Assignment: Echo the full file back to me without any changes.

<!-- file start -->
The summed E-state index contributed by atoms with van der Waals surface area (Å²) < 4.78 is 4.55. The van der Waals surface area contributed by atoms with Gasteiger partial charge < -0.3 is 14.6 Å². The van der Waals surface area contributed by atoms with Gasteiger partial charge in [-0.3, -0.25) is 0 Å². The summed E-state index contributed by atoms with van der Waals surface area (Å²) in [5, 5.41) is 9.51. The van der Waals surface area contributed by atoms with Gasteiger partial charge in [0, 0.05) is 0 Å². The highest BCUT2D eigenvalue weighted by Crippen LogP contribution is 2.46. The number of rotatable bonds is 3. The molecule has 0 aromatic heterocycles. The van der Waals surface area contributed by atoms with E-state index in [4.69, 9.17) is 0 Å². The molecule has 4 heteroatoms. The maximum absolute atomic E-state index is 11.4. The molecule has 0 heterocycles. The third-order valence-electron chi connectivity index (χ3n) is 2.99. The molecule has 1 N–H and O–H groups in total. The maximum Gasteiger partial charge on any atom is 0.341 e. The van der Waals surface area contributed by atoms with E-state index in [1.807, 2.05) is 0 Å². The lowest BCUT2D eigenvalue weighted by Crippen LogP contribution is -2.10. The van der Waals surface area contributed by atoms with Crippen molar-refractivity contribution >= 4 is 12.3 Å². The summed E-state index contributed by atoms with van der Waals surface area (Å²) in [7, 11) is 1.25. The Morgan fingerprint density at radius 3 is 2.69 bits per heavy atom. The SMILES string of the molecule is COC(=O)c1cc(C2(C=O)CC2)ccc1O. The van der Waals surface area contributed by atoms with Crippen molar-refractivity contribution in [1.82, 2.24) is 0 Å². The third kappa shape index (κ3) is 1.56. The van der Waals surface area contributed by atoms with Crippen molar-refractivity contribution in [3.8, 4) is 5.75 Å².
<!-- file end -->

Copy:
The summed E-state index contributed by atoms with van der Waals surface area (Å²) < 4.78 is 4.55. The van der Waals surface area contributed by atoms with Gasteiger partial charge < -0.3 is 14.6 Å². The van der Waals surface area contributed by atoms with Gasteiger partial charge in [-0.3, -0.25) is 0 Å². The summed E-state index contributed by atoms with van der Waals surface area (Å²) in [5, 5.41) is 9.51. The van der Waals surface area contributed by atoms with Gasteiger partial charge in [0, 0.05) is 0 Å². The highest BCUT2D eigenvalue weighted by Crippen LogP contribution is 2.46. The number of rotatable bonds is 3. The molecule has 0 aromatic heterocycles. The van der Waals surface area contributed by atoms with E-state index in [4.69, 9.17) is 0 Å². The molecule has 4 heteroatoms. The maximum absolute atomic E-state index is 11.4. The molecule has 0 heterocycles. The third-order valence-electron chi connectivity index (χ3n) is 2.99. The molecule has 1 N–H and O–H groups in total. The maximum Gasteiger partial charge on any atom is 0.341 e. The van der Waals surface area contributed by atoms with E-state index in [1.807, 2.05) is 0 Å². The lowest BCUT2D eigenvalue weighted by Crippen LogP contribution is -2.10. The van der Waals surface area contributed by atoms with Crippen molar-refractivity contribution >= 4 is 12.3 Å². The summed E-state index contributed by atoms with van der Waals surface area (Å²) in [7, 11) is 1.25. The Morgan fingerprint density at radius 3 is 2.69 bits per heavy atom. The SMILES string of the molecule is COC(=O)c1cc(C2(C=O)CC2)ccc1O. The van der Waals surface area contributed by atoms with Crippen molar-refractivity contribution in [1.82, 2.24) is 0 Å². The third kappa shape index (κ3) is 1.56. The van der Waals surface area contributed by atoms with Crippen molar-refractivity contribution in [3.8, 4) is 5.75 Å².